XMRV's Big Test Has Begun : Big Fed Study Ramps Up

View attachment 828 Courtesy of the Wall Street Journal we finally got a look at what will surely be the most comprehensive XMRV study that we'll see. It will surely clear up many of the questions surrounding the virus.

It's a full bore effort; one that probably only the federal government could take on. Six labs will be involved - the Whittemore Peterson Institute, National Cancer Institute, the FDA, the CDC and two others (not mentioned in the article.)

They'll be doing all the things that haven't been done thus far; in the first phase they're sharing samples amongst themselves to determine which tests are the most sensitive and reliable. Rather excitingly, the WSJ reports that that phase will be done in just a few weeks.

While they're doing that they'll also be testing about 350 samples of different types; some will be from CFS patients who've have tested positve for XMRV, other samples will be spiked with XMRV and others will be from healthy controls.

A Critical Factor: Importantly all the samples will be blinded; that is, the the codes will be held at a central location while the different labs determine which samples they think are XMRV positive. The codes will be broken and the lab that has the most accurate results 'wins' (or its test does). Blinding is the most critical test to pass in this process; the first retroviral discovery in CFS lost its way when the rigors of 'blinding' were introduced.

The third phase - if XMRV shows up then the group will start going through frozen blood samples from years past trying to figure out when XMRV entered the blood supply, what it's done to people, etc.

View attachment 826 A Solid Foundation - If XMRV can pass the 'blind test'; ie if one of the labs can correctly identify samples with XMRV in then XMRV can proceed on a solid - one would think unimpeachably solid - foundation.

Simply finding the bug in a subset of CFS patients, of course, would be a huge boost to the field. Money would presumably pour in and ME/CFS would gain a legitimacy and recognition that it's never had.

Consider the worst-case scenario if XMRV is found: XMRV is simply a passenger virus; it's just along for the ride - it doesn't appear to make CFS patients worse - it's just there. Just the fact that it's there in ME/CFS patients but is not present in the same percentages in healthy controls s
ays something rather profound about the health and immune systems of ME/CFS patients. Simply finding XMRV in ME/CFS patients should lead to a greater exploration of the viral element in the disease and a greater appreciation for the immune abnormalities present. Just that alone could shift the scientific communities focus on CFS - and that's a worse case scenario (if XMRV is found)

XMRV's big test is upon it. There should be no worries about 'researcher bias'. Two 'friendly' labs, the WPI and the National Cancer Institute are involved. Patients who already tested positive for XMRV are included. The makeup of the rest of the CFS patients is not the critical factor here. The critical factor is the ability of the labs to pick out the XMRV positive patients - even if there were only a few of them. Once that is done researchers can look for XMRV in all different kinds of patients. Right now the goal is to find it in a blinded test environment.

Comments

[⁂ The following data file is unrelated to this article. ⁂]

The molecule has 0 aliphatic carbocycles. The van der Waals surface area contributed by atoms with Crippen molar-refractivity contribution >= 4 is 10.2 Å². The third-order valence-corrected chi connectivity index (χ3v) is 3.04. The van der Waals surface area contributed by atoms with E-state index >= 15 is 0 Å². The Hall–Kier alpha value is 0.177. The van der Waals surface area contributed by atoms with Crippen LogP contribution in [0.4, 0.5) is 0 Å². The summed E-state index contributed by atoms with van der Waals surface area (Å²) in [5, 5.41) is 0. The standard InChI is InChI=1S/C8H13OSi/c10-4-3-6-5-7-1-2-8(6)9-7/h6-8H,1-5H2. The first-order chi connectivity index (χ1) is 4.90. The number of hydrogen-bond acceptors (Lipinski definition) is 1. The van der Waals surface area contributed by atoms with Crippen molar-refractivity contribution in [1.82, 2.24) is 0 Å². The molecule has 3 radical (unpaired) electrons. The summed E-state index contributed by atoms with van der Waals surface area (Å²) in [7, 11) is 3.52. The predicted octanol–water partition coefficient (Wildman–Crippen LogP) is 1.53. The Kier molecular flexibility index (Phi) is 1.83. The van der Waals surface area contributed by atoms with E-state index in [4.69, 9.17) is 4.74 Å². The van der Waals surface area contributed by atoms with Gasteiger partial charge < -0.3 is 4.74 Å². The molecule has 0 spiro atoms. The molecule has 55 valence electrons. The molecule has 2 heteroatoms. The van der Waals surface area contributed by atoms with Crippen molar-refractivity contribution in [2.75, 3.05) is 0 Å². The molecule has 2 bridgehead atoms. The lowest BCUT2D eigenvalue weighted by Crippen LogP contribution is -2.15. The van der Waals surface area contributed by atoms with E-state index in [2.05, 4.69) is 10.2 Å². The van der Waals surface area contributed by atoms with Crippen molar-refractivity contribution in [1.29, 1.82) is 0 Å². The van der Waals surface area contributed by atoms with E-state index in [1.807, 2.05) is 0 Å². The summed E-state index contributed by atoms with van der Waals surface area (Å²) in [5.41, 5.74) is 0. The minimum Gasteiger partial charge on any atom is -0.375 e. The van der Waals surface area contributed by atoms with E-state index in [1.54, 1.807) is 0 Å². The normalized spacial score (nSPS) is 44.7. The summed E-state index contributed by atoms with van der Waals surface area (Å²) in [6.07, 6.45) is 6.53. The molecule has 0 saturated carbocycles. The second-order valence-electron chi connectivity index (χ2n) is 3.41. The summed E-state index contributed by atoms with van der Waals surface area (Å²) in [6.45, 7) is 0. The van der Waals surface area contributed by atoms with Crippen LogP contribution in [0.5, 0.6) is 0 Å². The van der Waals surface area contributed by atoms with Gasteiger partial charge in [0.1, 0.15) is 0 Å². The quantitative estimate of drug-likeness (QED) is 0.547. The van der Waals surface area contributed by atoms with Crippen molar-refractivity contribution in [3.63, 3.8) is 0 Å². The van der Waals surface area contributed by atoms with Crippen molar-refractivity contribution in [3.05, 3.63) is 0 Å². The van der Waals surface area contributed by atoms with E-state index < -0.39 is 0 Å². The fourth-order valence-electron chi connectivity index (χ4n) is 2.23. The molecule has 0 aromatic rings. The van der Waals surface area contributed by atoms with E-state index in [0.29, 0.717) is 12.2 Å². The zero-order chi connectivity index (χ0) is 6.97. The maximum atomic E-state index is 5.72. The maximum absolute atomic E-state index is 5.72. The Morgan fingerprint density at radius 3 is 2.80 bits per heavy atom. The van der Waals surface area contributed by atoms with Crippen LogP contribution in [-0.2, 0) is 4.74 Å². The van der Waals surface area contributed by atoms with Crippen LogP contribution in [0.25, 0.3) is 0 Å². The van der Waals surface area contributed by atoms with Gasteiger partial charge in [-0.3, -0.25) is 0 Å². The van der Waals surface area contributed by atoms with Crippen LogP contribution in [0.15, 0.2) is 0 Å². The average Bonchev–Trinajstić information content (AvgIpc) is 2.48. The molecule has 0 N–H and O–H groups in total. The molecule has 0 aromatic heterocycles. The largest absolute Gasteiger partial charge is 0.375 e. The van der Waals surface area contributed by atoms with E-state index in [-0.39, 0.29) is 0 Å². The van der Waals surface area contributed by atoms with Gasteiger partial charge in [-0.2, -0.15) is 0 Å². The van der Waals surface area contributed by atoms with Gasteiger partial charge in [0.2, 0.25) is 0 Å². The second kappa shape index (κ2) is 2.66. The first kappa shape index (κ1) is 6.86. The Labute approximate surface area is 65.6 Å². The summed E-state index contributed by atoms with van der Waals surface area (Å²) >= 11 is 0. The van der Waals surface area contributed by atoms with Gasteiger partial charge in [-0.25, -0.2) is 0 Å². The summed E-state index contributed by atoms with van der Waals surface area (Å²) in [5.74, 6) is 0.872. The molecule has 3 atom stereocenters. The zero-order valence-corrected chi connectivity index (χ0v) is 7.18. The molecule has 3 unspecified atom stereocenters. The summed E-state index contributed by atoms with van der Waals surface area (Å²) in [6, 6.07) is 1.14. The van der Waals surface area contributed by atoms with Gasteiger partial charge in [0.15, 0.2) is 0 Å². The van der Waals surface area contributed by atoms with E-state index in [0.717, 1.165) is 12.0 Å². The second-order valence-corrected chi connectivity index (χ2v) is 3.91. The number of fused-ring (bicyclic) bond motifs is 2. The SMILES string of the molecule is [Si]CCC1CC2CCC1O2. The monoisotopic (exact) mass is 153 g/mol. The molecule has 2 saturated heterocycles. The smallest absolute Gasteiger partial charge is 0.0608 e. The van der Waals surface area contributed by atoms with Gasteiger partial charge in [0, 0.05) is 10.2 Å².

Good qualifier jimbob! Blinding is critical. It was amazing to read about the labs in Osler's Web who were so sure they had a hold on the first retrovirus but failed the blinded test. The great thing about blinded tests is that they seem to me almost bulletproof - if you pass - you're in. Of course if you don't you're in big trouble. WPI is clearly confident about how this will turn out and with what appears to be good news from ARUP - obviously a fantastic lab in itself - maybe this will be the 'corner-turner' for XMRV.

I think the reason this took so long to get going is that the stakes are soo high. The WPI and the NCI will have made absolutely sure that blood handling, blood storage, patient cohorts, etc and other methodological issues are resolved to their satisfaction before they sign onto something like this. Remember that both Dr. Mikovits and Dr. Vernon are members of the team overseeing this study. We have some of the best labs in the country participating here. Its crunch time. :)

It looks like they're moving pretty fast; I have no idea how long it will take for us to get the results, though.

(If only we had a mole in there....)
 
Cort,

At the end of the day you are always THE MAN!

Thanks for all your great articles.
 
OMG I have everything crossed that this study corroborates the Science WPI research. I won't hold my breath though ;)

Thank you, Cort, for all your measured work on this forum. Bless you.

jace x
 
This is an extremely smart thing to state, Cort:
"Consider the worst-case scenario if XMRV is found: XMRV is simply a passenger virus... Just the fact that it's there in ME/CFS patients but is not present in the same percentages in healthy controls says something rather profound about the health and immune systems of ME/CFS patients. ...Just that alone could shift the scientific communities focus on CFS..."
 
Every now and then I get one right! What is the scientific community to do with a group of patients who have only the third (or fourth) known infectious human retrovirus in their systems??? Hopefully, they study the hell out of them - pardon my French. Of course, just getting to the point where they understand how XMRV contributes to ME/CFS will take a good amount of study on us and it. So it's all good, I think - so long as XMRV shows up in significantly more people with ME/CFS than in the healthy controls in that study - so long as we get over that little hump, I think its all good.
 

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